Two message threads emerged–one for the North and one for the South–so the craftsmen and the Primitive Archer community could monitor the work and provide feedback and encouragement in this good-natured "war between the bowyers". Pat Brennan started the thread on January 18, 2007, with the clarion call: “OK all you Yankee bas...you guys from up north. This is your thread.”
Thus, the conflict began.
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I have made both Flemish and endless loop string and I find that both are a bit of a pain to make. Generally I prefer the endless loop in a hunting application because of the performance aspect; however, they are a nuisance to make. Once the strings are made, their length is fixed. Twisting may make small modifications; however, this is not the best way of changing the length of a string, especially when making a bow because the string length will vary as you put the finishing touches on the nocks. A few months ago, I came up with an idea for a string that is quick and easy to make.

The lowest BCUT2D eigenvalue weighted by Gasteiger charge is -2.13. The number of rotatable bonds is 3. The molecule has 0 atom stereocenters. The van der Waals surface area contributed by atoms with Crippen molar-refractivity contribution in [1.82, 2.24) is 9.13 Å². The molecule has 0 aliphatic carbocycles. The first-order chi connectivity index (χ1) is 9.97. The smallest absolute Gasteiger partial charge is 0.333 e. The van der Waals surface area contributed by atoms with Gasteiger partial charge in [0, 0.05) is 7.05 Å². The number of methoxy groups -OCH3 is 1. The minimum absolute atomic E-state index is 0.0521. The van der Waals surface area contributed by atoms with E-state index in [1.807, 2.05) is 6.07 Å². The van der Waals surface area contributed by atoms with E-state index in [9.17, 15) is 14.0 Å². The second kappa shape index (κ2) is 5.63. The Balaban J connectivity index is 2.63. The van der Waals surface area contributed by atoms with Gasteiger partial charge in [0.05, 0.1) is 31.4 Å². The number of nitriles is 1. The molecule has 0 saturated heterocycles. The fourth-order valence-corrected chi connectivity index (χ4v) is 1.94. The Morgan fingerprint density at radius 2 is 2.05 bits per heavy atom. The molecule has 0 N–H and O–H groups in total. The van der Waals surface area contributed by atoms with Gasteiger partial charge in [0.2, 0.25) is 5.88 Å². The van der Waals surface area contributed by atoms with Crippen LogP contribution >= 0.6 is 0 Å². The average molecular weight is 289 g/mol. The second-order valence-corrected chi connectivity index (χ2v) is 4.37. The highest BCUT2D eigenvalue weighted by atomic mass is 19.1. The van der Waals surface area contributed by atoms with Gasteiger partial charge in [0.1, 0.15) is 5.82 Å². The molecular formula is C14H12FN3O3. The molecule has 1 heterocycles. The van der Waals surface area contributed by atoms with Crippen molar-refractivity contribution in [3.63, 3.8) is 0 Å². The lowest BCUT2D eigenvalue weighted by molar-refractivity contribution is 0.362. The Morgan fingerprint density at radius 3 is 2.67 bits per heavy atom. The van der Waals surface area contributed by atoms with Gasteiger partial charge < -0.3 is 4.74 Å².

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There has been a large revival of people building and hunting with wood bows in the last decade. By wood bow, I mean a bow made from a single piece of wood, often referred to as a “self bow.” I don’t know if this is due to a conscious movement by many to get more in touch with their hunting roots, a rebellion by some against the constant onslaught of modern technology, or the result of older, more experienced hunters attempting to augment their enjoyment of the hunt by increasing the challenge. Maybe it’s a combination of all three.
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Without a doubt one of the most attractive and traditional arrow fletches found on the arrows of traditional and primitive hunters are the naturally barred wing feathers of America’s wild turkey. The grand old bird is not only a supreme challenge to hunt, but he provides excellent table fare as well as superior fletching for the arrows we hunt with. No wonder the large bird is so highly sought after.
Obviously each turkey has two wings, one on each side of his body. Just like your arms, these are designated right and left depending on which side of the body the wing is on. The feathers off each wing are also designated by the wing from which they come.
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April/May 2015 Edition in this issue:

Third Turkey Time by Rob Sager

Far East Pig Hunt
By John Borgeson

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